The Republic [Abridged Book Review]

[NOTE: Originally written in college, this paper weighed in at 10 pages long. I decided to post it, but post an abridged version to spare the reader. The original date is July 14, 2012]

Throughout history, art of all forms have shaped every society in our world. Art has a major influence on people – especially the youth. In order to ensure a better future the youth of a civilization must be raised correctly by their society with good influences. Plato’s book The Republic, in a line of dialogue between Socrates and other men depicts the best ideals that would make the perfect society. In these discussions, Socrates addresses quickly what is wrong with education and what should be acceptable considered acceptable education standards to prepare societies youth to live in his Republic – but he also speaks on a more sensitive issue. Socrates addresses the control of art in this Republic to better the citizens within it. It maybe because Socrates has not lived through communism or nationalism, but one must admit: he is far ahead of his time. Although Socrates proves successful in pointing out flaws in poetry, drama, and all art – he fails to provide a realistic solution to the problems. He foretells and answers artistic flaws within the dialogue, but gives possible solutions as opposed to a plausible solutions.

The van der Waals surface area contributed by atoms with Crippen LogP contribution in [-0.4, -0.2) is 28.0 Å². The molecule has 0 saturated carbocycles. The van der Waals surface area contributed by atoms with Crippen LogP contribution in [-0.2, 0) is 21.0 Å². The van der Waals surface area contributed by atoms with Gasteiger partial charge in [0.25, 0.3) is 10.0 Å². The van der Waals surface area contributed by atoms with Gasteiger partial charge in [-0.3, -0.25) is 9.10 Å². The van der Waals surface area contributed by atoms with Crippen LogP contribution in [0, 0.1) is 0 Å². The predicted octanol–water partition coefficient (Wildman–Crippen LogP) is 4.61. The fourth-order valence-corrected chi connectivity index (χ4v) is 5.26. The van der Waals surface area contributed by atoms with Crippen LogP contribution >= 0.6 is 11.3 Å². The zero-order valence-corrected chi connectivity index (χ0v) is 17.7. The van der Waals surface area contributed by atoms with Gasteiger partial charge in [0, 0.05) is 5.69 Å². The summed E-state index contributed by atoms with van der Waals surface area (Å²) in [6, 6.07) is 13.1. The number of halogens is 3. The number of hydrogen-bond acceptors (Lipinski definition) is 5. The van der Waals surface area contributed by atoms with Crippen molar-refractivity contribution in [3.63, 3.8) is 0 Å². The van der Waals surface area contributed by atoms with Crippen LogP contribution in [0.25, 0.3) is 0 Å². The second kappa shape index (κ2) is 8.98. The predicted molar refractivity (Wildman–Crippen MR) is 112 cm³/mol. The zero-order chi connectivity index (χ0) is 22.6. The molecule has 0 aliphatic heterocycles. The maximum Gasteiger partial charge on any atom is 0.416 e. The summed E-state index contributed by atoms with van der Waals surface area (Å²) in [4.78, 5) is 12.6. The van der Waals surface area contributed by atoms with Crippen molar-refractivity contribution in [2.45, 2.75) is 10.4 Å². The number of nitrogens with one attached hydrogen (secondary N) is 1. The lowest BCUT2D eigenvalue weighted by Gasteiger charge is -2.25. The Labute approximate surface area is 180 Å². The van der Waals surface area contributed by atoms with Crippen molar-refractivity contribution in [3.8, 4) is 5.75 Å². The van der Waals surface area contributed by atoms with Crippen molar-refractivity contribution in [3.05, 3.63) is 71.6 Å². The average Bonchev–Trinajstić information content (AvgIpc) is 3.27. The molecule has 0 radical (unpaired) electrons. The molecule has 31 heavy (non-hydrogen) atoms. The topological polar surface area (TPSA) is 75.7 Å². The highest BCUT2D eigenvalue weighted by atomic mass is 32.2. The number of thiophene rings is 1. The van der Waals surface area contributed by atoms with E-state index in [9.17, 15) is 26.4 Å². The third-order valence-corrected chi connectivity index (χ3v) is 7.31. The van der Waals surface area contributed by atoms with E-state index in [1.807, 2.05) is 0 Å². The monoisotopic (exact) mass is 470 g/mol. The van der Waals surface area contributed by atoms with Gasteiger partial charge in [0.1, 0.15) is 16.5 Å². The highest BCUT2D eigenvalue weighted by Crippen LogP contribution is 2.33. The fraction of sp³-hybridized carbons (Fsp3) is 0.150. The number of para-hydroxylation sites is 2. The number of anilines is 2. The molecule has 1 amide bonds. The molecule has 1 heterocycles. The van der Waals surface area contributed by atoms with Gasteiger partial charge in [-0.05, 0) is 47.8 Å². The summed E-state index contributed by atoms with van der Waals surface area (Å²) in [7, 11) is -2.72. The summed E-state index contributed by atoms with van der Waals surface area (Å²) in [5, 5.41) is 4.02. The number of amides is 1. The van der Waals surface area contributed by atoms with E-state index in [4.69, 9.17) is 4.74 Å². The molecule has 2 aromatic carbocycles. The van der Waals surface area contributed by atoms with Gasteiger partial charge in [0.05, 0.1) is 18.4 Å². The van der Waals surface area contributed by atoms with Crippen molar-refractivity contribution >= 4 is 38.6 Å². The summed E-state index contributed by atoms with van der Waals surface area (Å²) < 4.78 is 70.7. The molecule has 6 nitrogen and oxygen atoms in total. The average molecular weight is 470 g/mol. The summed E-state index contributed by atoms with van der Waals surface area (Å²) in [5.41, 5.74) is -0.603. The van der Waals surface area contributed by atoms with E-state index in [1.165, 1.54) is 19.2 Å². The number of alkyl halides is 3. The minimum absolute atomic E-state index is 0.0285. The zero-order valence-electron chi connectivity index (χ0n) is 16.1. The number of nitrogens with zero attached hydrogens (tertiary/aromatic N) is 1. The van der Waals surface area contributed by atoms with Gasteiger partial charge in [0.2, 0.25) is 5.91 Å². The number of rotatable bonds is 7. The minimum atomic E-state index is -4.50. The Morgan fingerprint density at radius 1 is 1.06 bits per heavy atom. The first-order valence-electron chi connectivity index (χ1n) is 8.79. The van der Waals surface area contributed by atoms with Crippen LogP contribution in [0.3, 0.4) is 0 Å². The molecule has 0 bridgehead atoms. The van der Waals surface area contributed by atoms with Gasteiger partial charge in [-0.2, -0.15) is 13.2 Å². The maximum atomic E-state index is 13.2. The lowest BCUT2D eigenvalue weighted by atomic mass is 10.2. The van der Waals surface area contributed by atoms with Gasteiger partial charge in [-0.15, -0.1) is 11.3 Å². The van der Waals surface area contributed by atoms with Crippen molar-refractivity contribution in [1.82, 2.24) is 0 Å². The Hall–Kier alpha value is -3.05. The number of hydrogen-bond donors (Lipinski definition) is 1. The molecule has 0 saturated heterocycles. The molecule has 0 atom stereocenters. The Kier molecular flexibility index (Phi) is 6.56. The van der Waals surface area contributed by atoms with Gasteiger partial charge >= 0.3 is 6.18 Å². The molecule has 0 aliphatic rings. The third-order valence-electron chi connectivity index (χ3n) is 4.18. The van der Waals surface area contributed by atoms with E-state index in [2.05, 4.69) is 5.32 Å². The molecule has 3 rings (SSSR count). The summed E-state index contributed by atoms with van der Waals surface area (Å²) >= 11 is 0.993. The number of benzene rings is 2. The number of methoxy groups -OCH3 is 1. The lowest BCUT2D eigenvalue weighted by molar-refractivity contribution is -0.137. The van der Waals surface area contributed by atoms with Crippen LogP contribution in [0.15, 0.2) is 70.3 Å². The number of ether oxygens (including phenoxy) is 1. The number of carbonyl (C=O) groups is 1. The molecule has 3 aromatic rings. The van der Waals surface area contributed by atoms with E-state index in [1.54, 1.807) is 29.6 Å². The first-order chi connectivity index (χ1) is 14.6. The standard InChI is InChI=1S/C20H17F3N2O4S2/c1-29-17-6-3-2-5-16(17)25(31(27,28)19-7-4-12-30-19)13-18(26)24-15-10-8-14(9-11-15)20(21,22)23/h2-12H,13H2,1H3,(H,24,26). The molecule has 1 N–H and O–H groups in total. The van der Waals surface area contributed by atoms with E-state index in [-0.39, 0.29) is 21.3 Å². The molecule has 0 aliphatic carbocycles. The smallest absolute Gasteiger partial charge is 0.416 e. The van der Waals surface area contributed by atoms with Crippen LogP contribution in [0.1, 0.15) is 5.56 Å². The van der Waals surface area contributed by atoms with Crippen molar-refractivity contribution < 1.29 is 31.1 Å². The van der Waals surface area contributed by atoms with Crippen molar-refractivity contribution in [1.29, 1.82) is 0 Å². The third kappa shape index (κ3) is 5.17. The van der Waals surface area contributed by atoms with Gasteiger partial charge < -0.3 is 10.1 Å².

Beginning in “Book II” of The Republic, Plato begins to write the discussion explaining how important it is to raise children correctly because they are so very impressionable. Socrates begins this discussion asking, “Shall we begin the education with music, and go to gymnastics afterwards?” – showing that the education he is referring to is younger education at an elementary base. He describes these children as young and tender things impressionable to the world in danger of misinterpretation to the stories that are told to them. One immediately begin to think about the crazy things children are exposed to – any reader can agree that the youth are impressionable and need some kind of direction in their education to insure they are raised to be their best. Imagine, for example, that every child is raised in something crazy such as Scientology. Socrates deserves credit for bringing this to the discussion because this will be a problem debated for thousands of years to come.